While we were camping at the Grand Canyon we ran into a small problem. After our first night (17 degree low temp that evening) we realized that the amount of propane we had brought to keep our children from turning into popsicles in the tent at night, run our lantern, and power our stove was not enough. We'd used more than the amount we planned for heating that first night and the nights were frigid so we knew we needed to do something.
We drove to the local store only to find that while they carried a lot of camping gear, and even some types of fuel, they didn't have propane canisters.
Well, oh well, I guess. We started to work out new plans to manage our cooking and keep everyone warm. It was going to be rough, for sure. We talked it through and eventually the lack of fuel was a big factor in why we left a day early.
However, as we were making dinner that night, prepping for freezing night two (which honestly felt not nearly as cold although the temp was only 24 degrees) we got a visit from one of our two college aged camping neighbors.
These two had been polite and quiet, but also kind as we had spent some time near each other in the snugly places campsites. Their license plate proclaimed them to be from Texas.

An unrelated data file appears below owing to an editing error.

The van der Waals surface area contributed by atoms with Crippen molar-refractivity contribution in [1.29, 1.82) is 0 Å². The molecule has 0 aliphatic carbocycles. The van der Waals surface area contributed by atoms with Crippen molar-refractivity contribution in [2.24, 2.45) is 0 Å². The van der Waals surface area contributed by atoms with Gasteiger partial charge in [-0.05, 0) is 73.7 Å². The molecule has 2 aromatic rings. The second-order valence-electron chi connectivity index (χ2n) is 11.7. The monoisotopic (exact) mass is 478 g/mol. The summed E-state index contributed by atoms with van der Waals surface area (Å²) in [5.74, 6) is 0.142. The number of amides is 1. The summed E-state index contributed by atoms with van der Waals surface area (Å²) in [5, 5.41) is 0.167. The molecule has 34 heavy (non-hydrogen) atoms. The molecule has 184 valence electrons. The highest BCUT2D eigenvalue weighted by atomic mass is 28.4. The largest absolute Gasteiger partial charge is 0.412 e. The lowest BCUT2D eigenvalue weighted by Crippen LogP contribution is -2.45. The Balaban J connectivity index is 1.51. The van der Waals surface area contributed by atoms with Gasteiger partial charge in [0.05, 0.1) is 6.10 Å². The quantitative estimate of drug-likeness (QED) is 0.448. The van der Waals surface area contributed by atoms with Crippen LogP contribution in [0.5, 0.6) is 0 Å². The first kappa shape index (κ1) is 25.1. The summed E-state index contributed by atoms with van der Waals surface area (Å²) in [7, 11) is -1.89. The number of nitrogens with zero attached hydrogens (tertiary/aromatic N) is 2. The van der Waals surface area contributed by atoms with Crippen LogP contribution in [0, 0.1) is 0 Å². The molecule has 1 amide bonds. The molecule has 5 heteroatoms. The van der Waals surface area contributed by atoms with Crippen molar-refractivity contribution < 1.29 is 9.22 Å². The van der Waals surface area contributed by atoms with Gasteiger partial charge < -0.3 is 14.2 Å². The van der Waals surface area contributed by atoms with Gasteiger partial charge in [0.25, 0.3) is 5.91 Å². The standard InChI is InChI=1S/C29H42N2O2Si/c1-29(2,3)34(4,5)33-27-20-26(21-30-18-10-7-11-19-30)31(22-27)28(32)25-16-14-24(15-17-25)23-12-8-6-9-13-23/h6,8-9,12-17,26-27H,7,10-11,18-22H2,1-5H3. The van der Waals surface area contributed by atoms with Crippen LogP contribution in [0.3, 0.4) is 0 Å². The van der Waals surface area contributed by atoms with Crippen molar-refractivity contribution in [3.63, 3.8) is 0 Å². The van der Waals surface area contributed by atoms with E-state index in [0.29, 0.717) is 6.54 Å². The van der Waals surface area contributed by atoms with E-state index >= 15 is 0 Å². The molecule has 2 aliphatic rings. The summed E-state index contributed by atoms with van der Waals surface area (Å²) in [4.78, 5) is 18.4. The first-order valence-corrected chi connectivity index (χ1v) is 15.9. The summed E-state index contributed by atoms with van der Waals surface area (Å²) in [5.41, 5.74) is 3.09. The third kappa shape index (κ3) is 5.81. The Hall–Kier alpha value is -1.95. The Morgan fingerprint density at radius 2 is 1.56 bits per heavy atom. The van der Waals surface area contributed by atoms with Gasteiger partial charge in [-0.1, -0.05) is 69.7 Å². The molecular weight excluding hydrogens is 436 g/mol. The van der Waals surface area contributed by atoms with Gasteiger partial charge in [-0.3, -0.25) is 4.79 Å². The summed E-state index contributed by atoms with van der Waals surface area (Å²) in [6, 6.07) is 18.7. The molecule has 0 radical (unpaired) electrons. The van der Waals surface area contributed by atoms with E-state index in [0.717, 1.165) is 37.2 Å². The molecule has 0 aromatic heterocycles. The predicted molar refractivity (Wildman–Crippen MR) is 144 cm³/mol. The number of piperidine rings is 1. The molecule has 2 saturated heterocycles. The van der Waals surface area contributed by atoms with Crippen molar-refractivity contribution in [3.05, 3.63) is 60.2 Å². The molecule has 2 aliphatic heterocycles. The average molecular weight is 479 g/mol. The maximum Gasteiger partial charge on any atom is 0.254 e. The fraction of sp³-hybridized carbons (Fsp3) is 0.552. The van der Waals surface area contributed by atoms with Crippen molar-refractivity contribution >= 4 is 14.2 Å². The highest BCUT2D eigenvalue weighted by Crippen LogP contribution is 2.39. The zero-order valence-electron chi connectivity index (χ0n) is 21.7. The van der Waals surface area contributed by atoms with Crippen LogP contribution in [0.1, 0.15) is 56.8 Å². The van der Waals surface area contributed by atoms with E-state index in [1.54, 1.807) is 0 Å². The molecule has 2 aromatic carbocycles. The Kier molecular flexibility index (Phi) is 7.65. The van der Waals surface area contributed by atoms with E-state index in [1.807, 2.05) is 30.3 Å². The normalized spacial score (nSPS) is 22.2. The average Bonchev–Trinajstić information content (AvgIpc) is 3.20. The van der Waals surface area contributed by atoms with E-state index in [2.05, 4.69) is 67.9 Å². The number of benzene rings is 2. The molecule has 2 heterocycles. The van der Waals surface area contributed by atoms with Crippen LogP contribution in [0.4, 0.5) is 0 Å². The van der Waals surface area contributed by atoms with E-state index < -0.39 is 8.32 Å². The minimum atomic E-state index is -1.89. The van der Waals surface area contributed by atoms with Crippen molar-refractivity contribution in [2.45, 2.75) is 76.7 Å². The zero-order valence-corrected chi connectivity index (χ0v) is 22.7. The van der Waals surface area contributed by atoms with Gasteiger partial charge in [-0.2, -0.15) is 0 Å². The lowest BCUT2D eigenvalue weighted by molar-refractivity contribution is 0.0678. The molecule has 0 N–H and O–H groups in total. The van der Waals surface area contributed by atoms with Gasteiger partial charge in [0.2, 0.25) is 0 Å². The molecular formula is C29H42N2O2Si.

Anyway, one of the two headed shyly toward us. He was almost embarrassed as he explained that he and his friend had overheard Josh and I talking about our propane issue that day. He said he didn't want us to have struggles and then handed us what he said was a spare propane canister that they had brought.
Oh my goodness. We were so touched. What a kind and generous thing to do for people he didn't know at all and who were (likely) a little bit more loud and rowdy than he probably appreciated for neighbors. We were so very grateful for his thoughtful action. It almost made my eyes leak.
This spare canister meant that as our kids started waking up the next morning we could swap out the empty propane containers from the night for a full one and heat up the tent so that as our little ones woke up they weren't miserable. It meant we could spend the morning enjoying time as a family rather than trying to keep from freezing.
When we packed up to leave on Monday morning, our two Texas neighbors were still snug in their green, two-man tent so we didn't get to thank them again in person. Instead, we slipped a note into one of their shoes and hoped they would feel our gratitude for their actions and example and know that we hope to be a bit more like that as we headed forward in our own travel.
Thanks for the generosity of two true Texas gentlemen.